Engraved commemorative coin, the Amacree, 1788Bristol continued its involvement in the slave trade until abolition but in decreasing numbers in the late 18th and early 19th centuries. By that stage, other commodities were needed, not just copper but manufactured goods – textiles, iron, leather and ceramics – and the northern ports and Liverpool in particular were best able to furnish these.


By the 1780s, Liverpool had become the largest slave-ship construction site in Britain, with two out of every five vessels being built there. Liverpool had other advantages. For instance, the payment of duty could be evaded by storing goods on the Isle of Man, 80 miles to the north-west.

The city was also notorious for cost-cutting practices: young boys and inexperienced hands would be employed in preference to able seamen; officers and crew were paid on an annual rather than monthly basis; and agents were permitted only a 5% commission on transactions. Effectively, Bristol was squeezed out of the trade by the bigger, more profitable Liverpool ships that were less costly to operate.

Liverpool merchants also created a successful, though illegal, trade in enslaved Africans to the Spanish empire.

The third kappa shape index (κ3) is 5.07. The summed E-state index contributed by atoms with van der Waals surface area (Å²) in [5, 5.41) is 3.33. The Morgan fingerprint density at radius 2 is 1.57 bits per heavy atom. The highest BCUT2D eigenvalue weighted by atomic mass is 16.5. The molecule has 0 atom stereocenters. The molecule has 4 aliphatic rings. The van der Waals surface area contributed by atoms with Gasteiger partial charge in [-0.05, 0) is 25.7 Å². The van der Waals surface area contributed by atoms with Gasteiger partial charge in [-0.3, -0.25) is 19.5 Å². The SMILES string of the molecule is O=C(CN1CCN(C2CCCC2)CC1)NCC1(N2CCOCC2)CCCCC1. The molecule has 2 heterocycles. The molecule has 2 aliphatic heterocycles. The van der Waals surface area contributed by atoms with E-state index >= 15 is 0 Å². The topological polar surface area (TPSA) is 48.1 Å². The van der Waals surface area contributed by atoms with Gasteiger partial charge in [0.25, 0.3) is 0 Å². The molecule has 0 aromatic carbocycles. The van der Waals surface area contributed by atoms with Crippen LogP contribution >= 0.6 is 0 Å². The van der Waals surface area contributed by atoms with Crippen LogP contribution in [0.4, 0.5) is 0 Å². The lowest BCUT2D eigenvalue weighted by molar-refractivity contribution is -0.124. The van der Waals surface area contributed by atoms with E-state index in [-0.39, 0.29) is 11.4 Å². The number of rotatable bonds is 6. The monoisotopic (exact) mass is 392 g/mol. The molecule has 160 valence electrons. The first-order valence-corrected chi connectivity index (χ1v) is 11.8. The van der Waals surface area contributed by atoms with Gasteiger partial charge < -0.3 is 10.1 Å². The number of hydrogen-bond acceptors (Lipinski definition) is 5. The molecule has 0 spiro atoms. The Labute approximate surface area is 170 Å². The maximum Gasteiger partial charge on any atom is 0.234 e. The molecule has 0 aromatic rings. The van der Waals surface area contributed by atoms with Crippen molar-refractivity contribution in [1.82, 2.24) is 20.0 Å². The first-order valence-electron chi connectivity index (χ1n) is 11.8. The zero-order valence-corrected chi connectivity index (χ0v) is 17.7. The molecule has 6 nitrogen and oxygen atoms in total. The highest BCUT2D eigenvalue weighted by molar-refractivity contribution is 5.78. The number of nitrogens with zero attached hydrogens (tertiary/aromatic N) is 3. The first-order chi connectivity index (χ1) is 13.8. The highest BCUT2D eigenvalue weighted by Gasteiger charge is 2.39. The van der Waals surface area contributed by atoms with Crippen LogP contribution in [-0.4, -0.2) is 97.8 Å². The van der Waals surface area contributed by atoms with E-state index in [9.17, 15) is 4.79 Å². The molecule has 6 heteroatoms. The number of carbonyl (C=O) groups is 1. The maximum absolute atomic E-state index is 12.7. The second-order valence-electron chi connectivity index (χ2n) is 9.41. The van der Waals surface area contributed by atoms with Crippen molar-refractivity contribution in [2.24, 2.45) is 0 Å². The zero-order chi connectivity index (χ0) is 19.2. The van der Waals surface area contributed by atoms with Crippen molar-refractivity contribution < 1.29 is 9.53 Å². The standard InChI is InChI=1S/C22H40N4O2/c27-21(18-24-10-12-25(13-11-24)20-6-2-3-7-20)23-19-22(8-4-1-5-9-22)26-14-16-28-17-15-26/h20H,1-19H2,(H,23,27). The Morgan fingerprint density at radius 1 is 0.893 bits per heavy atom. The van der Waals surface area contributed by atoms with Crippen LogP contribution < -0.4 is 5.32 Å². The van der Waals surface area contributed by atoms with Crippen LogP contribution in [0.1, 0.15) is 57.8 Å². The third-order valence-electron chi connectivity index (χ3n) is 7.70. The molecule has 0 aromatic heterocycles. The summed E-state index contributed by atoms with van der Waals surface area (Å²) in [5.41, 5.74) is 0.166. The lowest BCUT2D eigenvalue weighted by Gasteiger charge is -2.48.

Huge fortunes

The first recorded slave voyage from Liverpool was in 1700: the Liverpool Merchant, which transported 220 African captives to Barbados. Following the success of that venture, the slave trade came to the attention of the city’s elders who threw themselves into it with great abandon. Huge fortunes, which would later become the building blocks of banks and manufacturing interests, had their origins in the Liverpool slave trade.

The Heywood brothers, Arthur and Benjamin, made their fortunes in the slave trade. The bank they founded on their profits – Arthur Heywood & Sons & Co. – would be absorbed in turn by the Bank of Liverpool, Martin’s Bank and Barclay’s Bank.

Another old high street bank with connections to the slave trade can be traced back to the launch of Thomas Leyland’s banking house in 1807. Leyland was one of the three richest men in Liverpool and served as the city’s mayor in 1798, 1814 and 1820. Between 1782 to 1807, he was responsible for the trafficking of almost 3,500 Africans to Jamaica alone. In 1901, Leyland & Bullin’s Bank would become part of the North & South Wales Bank, which in turn would be absorbed into the Midland Bank in 1908.

‘Attorneys, drapers, grocers …’

Several other Liverpool mayors and members of Parliament were also involved in the slave trade. Thomas Johnson, a slaver since 1703, was an MP from 1701 to 1723. His son-in-law Richard Gildart and cousin James Gildart were, between them, mayors of Liverpool on five occasions from 1714 to 1750.

The city expanded spectacularly. As was the case in London, Bristol and elsewhere, small business entrepreneurs of all ranks also invested in the trade in human lives. J Wallace, a Liverpool historian, wrote in 1795:

… almost every order of people is interested in a Guinea cargo. It is well known that many of the small vessels that import about a hundred slaves are fitted out by attorneys, drapers, grocers, tallow-chandlers, barbers, taylors [sic] etc. …